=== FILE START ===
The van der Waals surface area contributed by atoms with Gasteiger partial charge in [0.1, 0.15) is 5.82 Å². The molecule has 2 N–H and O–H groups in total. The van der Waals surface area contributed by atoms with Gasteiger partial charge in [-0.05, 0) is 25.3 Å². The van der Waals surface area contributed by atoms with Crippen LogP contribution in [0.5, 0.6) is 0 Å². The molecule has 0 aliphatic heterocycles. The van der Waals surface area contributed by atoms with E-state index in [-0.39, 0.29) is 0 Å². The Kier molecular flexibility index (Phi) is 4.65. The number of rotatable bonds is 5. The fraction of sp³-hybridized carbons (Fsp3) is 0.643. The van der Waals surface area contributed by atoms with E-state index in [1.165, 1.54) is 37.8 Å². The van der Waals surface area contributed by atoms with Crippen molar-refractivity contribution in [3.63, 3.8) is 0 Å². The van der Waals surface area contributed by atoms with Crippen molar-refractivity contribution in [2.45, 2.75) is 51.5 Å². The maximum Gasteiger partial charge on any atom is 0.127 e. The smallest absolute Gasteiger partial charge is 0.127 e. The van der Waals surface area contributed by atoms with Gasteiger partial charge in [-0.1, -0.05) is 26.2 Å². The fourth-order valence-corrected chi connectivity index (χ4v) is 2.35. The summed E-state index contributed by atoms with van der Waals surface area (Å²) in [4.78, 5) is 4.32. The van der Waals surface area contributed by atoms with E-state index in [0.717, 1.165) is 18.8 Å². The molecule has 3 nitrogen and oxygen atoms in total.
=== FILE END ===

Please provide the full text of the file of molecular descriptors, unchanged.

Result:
The van der Waals surface area contributed by atoms with Gasteiger partial charge in [0.1, 0.15) is 5.82 Å². The molecule has 2 N–H and O–H groups in total. The van der Waals surface area contributed by atoms with Gasteiger partial charge in [-0.05, 0) is 25.3 Å². The van der Waals surface area contributed by atoms with Crippen LogP contribution in [0.5, 0.6) is 0 Å². The molecule has 0 aliphatic heterocycles. The van der Waals surface area contributed by atoms with E-state index in [-0.39, 0.29) is 0 Å². The Kier molecular flexibility index (Phi) is 4.65. The number of rotatable bonds is 5. The fraction of sp³-hybridized carbons (Fsp3) is 0.643. The van der Waals surface area contributed by atoms with E-state index in [1.165, 1.54) is 37.8 Å². The van der Waals surface area contributed by atoms with Crippen molar-refractivity contribution in [3.63, 3.8) is 0 Å². The van der Waals surface area contributed by atoms with Crippen molar-refractivity contribution in [2.45, 2.75) is 51.5 Å². The maximum Gasteiger partial charge on any atom is 0.127 e. The smallest absolute Gasteiger partial charge is 0.127 e. The van der Waals surface area contributed by atoms with Gasteiger partial charge in [-0.1, -0.05) is 26.2 Å². The fourth-order valence-corrected chi connectivity index (χ4v) is 2.35. The summed E-state index contributed by atoms with van der Waals surface area (Å²) in [4.78, 5) is 4.32. The van der Waals surface area contributed by atoms with E-state index in [0.717, 1.165) is 18.8 Å². The molecule has 3 nitrogen and oxygen atoms in total.